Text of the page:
And a 35mm image can be printed at 20x30 and look better than an 8MPixel digital sensor image. Untill you specify the specific cameras, lenses, tripods, subject, lighting, scanner, scanner software, raw converter, film, processing lab, camera settings, postprocessing steps, printing technology, and intended use, it is you that's trolling. In the mean time I'll continue using what works for me.

    Most pro photographers do not shoot at more than 6MP because THERE IS NO USE for higher res right now.

    It really depends on the intended use of their photos. Newspaper and portrait photographers shoot low-rez because that suits their needs. You can be sure though that PlayBoy's feature photographers are shooting full-frame digital at least (although I suspect medium-format Kodak Portra NC judging by the contrast, tonality, and colour balance).

    I often choose 35mm Print film because it gives me resolution slightly better than I'd get with a 1Ds, but much nicer exposure lattitude. Plus I get smaller depth of field than with a sub-frame digital, without having to shell out $20,000 for a 1Ds and a bunch of new lenses.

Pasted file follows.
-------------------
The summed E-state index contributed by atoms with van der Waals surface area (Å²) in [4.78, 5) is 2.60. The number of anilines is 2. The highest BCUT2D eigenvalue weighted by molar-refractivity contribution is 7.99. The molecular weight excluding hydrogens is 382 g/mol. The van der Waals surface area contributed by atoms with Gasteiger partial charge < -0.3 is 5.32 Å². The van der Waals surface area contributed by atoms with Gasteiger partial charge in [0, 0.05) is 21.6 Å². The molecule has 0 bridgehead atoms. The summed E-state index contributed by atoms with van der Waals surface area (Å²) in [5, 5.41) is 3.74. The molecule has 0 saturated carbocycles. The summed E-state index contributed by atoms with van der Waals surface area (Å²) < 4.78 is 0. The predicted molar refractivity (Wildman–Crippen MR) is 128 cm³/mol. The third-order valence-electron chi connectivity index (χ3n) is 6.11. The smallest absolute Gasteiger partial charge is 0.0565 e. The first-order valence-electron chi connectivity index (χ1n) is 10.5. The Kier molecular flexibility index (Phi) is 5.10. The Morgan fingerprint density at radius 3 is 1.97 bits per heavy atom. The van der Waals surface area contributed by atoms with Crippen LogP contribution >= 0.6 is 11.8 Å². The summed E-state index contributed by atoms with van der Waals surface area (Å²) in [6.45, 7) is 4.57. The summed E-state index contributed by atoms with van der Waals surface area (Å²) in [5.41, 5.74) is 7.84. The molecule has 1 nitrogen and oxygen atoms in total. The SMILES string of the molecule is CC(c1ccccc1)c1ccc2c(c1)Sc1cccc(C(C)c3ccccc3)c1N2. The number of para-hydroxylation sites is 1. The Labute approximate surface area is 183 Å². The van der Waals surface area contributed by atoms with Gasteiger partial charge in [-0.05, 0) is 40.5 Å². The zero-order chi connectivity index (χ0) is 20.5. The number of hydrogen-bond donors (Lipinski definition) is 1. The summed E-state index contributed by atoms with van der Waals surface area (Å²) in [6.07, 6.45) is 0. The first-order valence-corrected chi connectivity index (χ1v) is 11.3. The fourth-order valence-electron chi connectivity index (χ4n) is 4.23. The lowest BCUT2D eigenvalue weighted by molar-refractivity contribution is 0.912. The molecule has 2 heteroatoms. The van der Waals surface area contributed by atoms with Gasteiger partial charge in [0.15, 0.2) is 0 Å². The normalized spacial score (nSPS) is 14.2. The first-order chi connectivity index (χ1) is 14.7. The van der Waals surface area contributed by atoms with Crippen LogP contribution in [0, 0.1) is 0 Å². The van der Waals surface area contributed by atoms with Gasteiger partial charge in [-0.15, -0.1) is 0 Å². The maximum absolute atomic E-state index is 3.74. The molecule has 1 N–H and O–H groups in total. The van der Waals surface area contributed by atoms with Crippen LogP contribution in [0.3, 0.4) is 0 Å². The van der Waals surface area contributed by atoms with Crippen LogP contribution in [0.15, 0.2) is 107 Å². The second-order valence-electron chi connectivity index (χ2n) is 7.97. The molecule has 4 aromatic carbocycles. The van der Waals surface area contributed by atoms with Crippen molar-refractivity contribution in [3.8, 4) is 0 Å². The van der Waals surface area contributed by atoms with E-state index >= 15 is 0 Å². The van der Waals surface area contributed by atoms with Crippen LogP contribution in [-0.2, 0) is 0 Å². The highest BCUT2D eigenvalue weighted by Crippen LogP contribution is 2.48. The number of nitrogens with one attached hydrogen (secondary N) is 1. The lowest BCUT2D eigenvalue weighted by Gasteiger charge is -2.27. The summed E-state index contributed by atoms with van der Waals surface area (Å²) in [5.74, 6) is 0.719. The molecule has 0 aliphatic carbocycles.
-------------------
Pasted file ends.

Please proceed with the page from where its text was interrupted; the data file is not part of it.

Pros are not rushing out to buy new digitals they are getting FANTASTIC results with 6mp right now.

    You seem to be confusing newspaper photographers with all pro photographers. It depends on their intended use. Fashion photographers are just starting to go digital (from MF) with the introduction of full-frame digitals and digital backs for MF.

    you weenies that think that megapixels are everything are getting on my nerves.

    People who think that how they use their camera is how everyone uses their camera, and what they expect from prints is what everyone expects from prints get on my nerves.

  • Re:Apple no happy (Score:3, Insightful)

    by Gilmoure ( 18428 ) on Thursday March 23, 2006 @03:54PM (#14982640) Journal
    Apple just wants to sell boxes. Whether they're little music players or laptops or a Jonathon Ives designed toaster, they get happy when people buy their stuff. What you do with it afterwards is your concern.
  • by rizzo320 ( 911761 ) on Thursday March 23, 2006 @04:06PM (#14982755)
    You are correct. The iMac G3 was the first to have only USB ports. The Blue & White Power Mac G3 was the second, followed by the "Lombard" PowerBook G3.

    Although Apple may not have been the first to use USB, they were the first to remove the legacy ports to force peripheral and accessory manufacturers to introduce USB based devices. They were also one of the first computer manufacturers to encourage the ports use. I remember installing multiple labs of Dell Optiplex Gn+ and GXi workstations with USB disabled by default in the BIOS. It was until a year or two later that USB was enabled by default on all of their Optiplex models. Plus, Microsoft's OS USB support really didn't work well until Windows 98 (for DOS based) and Windows 2000 (NT based OS) were released.

  • by soft_guy ( 534437 ) on Thursday March 23, 2006 @04:10PM (#14982789)
    Yeah, the Mac only got PCI what...12 years ago? (PowerMac 9500 was the first PCI Mac.) Prior to that, they had NuBus which was basically the same thing, but it lost out to the PCI standard.